After undergoing chemotherapy and surgery for brain cancer, Servan-Schreiber, a clinical professor of psychiatry at the University of Pittsburgh School of Medicine, asked his oncologist if any lifestyle changes would prevent a relapse; the answer was no. Certain this was wrong, Servan-Schreiber spent months researching a mass of scientific data on natural defenses against cancer. After a lucid introduction to cancer and its causes, he points out studies indicating that a poor diet, unhealthy habits (like smoking), some hormones, and environmental toxins increase risk. But as his advice grows more specific, evidence dwindles that these steps work. Eating organic foods, avoiding red meat and processed food, and eliminating household chemicals seem reasonable, but readers curious about how much turmeric or garlic to consume and how much it lowers their cancer risk will find no answers. Servan-Schreiber also advocates a positive, life-affirming attitude, illustrating with anecdotes of patients whose cancers disappeared when they attained inner peace. Servan-Schreiber underscores that his advice should be an adjunct to, not a replacement for, conventional treatments like surgery and chemotherapy, in this spirited mixture of good medical information, helpful suggestions and alternative medicine. (Sept. 22) Copyright 2008 Reed Business Information.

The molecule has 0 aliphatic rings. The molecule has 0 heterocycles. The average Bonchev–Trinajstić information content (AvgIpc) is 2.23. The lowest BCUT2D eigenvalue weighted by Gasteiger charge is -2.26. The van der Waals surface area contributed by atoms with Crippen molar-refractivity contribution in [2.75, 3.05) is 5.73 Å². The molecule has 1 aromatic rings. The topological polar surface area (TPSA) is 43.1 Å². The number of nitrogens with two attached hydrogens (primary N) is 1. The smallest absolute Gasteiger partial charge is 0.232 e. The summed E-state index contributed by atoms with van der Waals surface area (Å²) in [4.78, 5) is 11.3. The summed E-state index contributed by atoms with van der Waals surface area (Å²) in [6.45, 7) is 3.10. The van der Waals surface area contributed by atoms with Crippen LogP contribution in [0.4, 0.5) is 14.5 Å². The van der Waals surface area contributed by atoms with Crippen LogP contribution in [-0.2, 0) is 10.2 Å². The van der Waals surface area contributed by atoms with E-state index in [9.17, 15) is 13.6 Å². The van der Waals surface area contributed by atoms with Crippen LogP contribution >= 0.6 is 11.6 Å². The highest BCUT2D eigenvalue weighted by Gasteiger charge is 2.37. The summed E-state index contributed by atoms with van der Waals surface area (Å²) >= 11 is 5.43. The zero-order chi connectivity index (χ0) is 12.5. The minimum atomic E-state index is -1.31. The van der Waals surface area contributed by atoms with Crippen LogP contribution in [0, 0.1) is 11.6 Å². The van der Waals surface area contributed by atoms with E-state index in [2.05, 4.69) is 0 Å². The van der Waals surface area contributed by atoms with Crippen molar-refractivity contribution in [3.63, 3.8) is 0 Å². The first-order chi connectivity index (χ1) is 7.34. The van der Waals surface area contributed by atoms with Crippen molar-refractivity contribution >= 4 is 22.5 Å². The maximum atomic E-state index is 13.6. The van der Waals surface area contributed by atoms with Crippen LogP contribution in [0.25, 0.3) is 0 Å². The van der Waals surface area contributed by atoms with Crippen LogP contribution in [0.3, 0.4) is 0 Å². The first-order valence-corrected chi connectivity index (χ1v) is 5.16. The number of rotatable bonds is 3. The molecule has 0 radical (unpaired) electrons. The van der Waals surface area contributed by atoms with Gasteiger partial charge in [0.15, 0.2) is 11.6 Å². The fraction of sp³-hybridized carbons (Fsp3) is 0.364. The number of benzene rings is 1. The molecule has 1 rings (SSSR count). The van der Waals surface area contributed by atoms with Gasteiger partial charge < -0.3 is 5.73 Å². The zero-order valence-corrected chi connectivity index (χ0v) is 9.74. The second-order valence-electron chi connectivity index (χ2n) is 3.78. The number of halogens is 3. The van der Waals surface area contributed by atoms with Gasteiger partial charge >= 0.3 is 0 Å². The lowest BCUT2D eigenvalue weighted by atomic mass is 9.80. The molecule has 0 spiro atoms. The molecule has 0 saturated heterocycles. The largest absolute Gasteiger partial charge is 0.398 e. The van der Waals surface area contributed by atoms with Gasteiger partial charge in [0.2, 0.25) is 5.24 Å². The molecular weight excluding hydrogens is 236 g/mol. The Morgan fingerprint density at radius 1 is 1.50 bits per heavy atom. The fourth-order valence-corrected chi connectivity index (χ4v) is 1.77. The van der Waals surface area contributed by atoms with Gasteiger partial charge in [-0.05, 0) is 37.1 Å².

Over 15 years ago, Servan-Schreiber, a founding member of Doctors Without Borders and a professor of psychiatry at the University of Pittsburgh School of Medicine, was diagnosed with brain cancer. Here he uses his own research and experiences to explain how one can beat back the disease. Already a best seller in France, Germany, and Canada. Copyright 2008 Reed Business Information.